Thus, while the contractor obtains title to the invention, that title is not absolute. The federal funding agency may either: (a) exercise its royalty-free rights in the invention for or on behalf of the federal government, or (b) assert its march-in rights to require the grant of a license to a third party. These federally retained rights are what are at issue both in the requests of the members of Congress to Secretary Burwell and Director Collins, and in a petition relating to the federally funded patented drug enzalutamide discussed below.

NIH's pronouncements on march-in rights with respect to drug pricing

Importantly to the bio-pharma industry—which often relies on the government for funding of novel technologies, or for collaborations to address emerging threats such as Zika and Ebola viruses—at no time since the enactment of the Bayh-Dole Act has NIH exercised its march-in rights. On five occasions, in response to requests that it exercise those rights, the NIH has issued determinations explaining its rationale for declining to exercise march-in rights. In three of those determinations, the requesters cited pricing as the basis for requesting the exercise of march-in rights.

The NIH has consistently determined that cost or pricing of inventions is not appropriately addressed through a march-in proceeding. In the first of the determinations, "In the Case of Novir® Manufactured by Abbott Laboratories, Inc. (2004)," the NIH stated:

Finally, the issue of the cost or pricing of drugs that include inventive technologies made using Federal Funds is one which has attracted the attention of Congress in several contexts that are much broader than the one at hand. In addition, because the market dynamics for all products developed pursuant to licensing rights under the Bayh-Dole Act could be altered if prices on such products were directed in any way by NIH, the NIH agrees with the public testimony that suggested that the extraordinary remedy of march-in is not an appropriate means of controlling prices. The issue of drug pricing has global implications and, thus, is appropriately left for Congress to address legislatively. [Italics added]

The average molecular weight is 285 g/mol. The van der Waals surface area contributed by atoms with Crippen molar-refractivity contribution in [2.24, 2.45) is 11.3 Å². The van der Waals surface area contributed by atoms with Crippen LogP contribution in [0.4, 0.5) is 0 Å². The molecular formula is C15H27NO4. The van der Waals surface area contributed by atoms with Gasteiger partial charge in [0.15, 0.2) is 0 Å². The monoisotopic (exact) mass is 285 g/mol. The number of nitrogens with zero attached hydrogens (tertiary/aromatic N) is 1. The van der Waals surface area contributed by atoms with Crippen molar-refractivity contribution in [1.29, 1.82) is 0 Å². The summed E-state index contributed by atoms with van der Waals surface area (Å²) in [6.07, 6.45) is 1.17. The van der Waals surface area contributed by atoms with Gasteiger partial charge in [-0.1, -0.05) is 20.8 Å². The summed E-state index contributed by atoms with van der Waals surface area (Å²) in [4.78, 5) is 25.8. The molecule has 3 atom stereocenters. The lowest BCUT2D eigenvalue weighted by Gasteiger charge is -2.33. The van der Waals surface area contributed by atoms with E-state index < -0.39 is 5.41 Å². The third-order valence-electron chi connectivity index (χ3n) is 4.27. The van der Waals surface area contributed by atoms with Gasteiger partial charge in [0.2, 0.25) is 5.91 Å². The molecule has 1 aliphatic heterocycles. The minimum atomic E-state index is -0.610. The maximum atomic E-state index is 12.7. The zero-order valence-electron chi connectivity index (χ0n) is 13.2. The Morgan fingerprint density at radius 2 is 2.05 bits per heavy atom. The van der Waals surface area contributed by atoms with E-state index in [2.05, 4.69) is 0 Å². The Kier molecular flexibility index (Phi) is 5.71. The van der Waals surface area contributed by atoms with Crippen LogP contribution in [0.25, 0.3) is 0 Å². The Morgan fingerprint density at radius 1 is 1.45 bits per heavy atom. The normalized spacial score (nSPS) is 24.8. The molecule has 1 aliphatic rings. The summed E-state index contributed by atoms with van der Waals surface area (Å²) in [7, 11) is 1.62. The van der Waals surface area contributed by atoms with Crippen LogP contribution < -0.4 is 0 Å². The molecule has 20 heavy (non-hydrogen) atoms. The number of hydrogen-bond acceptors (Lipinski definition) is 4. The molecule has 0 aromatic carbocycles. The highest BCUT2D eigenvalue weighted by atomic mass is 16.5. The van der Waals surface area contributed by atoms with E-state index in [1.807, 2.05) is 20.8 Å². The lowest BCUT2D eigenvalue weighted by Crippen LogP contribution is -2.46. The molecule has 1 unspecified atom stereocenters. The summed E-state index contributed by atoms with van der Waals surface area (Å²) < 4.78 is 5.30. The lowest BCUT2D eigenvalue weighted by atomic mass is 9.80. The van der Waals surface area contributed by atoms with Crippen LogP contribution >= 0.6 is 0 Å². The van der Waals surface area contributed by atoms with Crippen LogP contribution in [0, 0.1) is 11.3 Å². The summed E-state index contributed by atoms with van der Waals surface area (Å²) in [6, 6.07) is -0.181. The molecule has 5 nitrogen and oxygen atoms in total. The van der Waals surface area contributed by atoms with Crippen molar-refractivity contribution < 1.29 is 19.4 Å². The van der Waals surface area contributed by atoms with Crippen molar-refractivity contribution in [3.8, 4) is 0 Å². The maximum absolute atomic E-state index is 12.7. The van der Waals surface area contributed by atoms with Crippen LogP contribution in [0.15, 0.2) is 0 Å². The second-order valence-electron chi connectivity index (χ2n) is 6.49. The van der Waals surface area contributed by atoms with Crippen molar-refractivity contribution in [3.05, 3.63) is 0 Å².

The second determination, "In the Case of Xalatan® Manufactured by Pfizer, Inc. (2004)," resulted in a very similar statement:

Finally, the issue of the cost or pricing of drugs that include inventive technologies made using Federal Funds is one which has attracted the attention of Congress in several contexts that are much broader than the one at hand. In addition, because the market dynamics for all products developed pursuant to licensing rights under the Bayh-Dole Act could be altered if prices on such products were directed in any way by NIH, the NIH agrees with the public testimony that suggested that the extraordinary remedy of march-in is not an appropriate means of controlling prices. The issue of whether drugs should be sold in the United States for the same price as they are sold in Canada and Europe has global implications and, thus, is appropriately left for Congress to address legislatively. [Italics added]

More recently, in 2013, Novir® again was at issue in the determination "In the Case of Novir® Manufactured by AbbVie (2013)." Several public interest groups requested the NIH exercise march-in rights with respect to Novir primarily because of the drug's pricing. The requestors proposed two rules relating to price: (1) establishing a rebuttable presumption that the price for a drug in the US is not reasonable if it is greater than the price in seven of the 10 largest countries; and (2) requiring the secretary of HHS to grant licenses to third parties to use NIH funded inventions subject to the payment of a reasonable royalty and appropriate field of use. The NIH, in a determination signed by Director Collins, reached the following conclusion:

We do not think that the AbbVie pricing policies and pricing disparities between the United States and other countries trigger any of the four Bayh-Dole march-in criteria...

The NIH is sensitive to the impact of the pricing of drugs and their availability to patients. As in 2004, when similar pricing and availability issues were raised and discussed at public hearings, the NIH's role in the present case is limited to compliance with the Bayh-Dole Act, including its march-in criteria...

Drug pricing and patient access are broad and challenging issues in the United States. The NIH continues to agree with the public testimony in 2004 that the extraordinary remedy of march-in is not an appropriate means of controlling prices of drugs broadly available to physicians and patients. [Italics added]

Secretary Burwell recognized these prior precedents in her March 2, 2016, response to Rep. Doggett. In her response letter, Secretary Burwell stated:

The NIH considered using its march-in authority to address drug pricing concerns in 2004 for Novir® (ritonavir) and Xalatan® (latanoprost), and in 2013 for the pricing of Novir® a second time... In each review, the NIH considered whether the marketed drug met the statutory requirements to justify use of the march-in authority and determined that it did not." [footnotes omitted]

As the conclusion to her response, Secretary Burwell did note the following: